NIAGARA FALLS, NY – Some residents and business leaders in a Niagara Falls neighborhood are praising Wednesday’s police raids at a half dozen homes, resulting in 13 arrests for drug and nuisance crimes.

“I think people in neighborhoods, specifically in Niagara Falls, want this type of action, and we saw great support from the community yesterday,” said Bryan DalPorto, the city’s Superintendent of Police. “I think they are sick and tired of these type of nuisance level crimes, nuisance houses, and even nuisance people."

Along 22nd Street and Independence Avenue, where three of the raids occurred, residents who spoke with WGRZ-TV view their neighborhood as being on the brink, meaning it could go either way in the future in terms of safety and property values.

Streets are lined with some well-kept homes, but with pockets of blighted and abandoned structures, where problems in the form of vagrancy and drug dealers have cropped up.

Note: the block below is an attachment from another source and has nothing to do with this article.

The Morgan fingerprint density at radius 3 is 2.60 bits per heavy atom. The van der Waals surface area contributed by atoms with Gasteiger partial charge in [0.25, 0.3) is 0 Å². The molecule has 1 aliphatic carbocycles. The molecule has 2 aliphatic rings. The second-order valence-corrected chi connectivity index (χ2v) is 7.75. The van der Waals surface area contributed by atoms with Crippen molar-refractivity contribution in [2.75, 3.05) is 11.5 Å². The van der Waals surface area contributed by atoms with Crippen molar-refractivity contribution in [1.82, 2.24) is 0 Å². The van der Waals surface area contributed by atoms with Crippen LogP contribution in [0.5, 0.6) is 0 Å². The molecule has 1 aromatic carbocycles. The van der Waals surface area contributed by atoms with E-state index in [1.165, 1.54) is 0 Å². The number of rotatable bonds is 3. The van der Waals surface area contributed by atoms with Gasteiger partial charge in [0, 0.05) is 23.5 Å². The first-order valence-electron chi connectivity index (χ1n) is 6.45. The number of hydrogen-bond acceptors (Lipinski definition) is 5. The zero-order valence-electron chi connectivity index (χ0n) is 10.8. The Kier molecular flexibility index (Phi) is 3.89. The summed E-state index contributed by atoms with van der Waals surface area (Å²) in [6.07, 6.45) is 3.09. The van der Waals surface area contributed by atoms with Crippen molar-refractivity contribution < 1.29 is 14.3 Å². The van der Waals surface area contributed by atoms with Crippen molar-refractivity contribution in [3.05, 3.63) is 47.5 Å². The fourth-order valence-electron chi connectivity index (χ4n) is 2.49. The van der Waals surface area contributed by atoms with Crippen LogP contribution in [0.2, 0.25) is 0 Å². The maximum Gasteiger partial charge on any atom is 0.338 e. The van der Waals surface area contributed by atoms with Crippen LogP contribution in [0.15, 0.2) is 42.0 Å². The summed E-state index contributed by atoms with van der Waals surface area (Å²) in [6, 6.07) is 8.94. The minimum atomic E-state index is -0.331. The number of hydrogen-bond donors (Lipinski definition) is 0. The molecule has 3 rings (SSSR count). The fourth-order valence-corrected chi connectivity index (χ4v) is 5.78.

Some residents, who declined to speak on camera because they are fearful of retribution should their neighbors who were arrested return, said they were so happy when the police action occurred that they “high-fived” members of the SWAT team when they concluded the raids.

These neighborhoods also run on either side of the city’s most venerable and popular commercial strips; Pine Avenue, where another raid occurred.

"It is the life line of the city," said Mike Capizzi, a restaurateur and President of the business association representing merchants on Pine Avenue.

"So whatever happens on the side streets is automatically linked to Pine Avenue," Capizzi said. “I think it's long overdue."

DalPorto revealed that one of the homes raided, had been subject of 90 police calls in the past year.

“In some of those locations…the issue that we deal with is the type of criminal activity which doesn't reach the threshold to get to the felony level," he said.

Indeed, most of the arrests made were for misdemeanors, including one individual who it turns out, had been arrested 59 times prior to this.

“I would call on our state legislators to really pass some legislation for persistent offenders because they are not only a drain on the police department, but the neighborhood as a whole,” DalPorto said.

Meanwhile, Capizzi had some advice for the politicians who run the city.

“If you start taking these measures, where you bring back our neighborhoods and you bring back our business district, we will come out and publicly support you,” he said.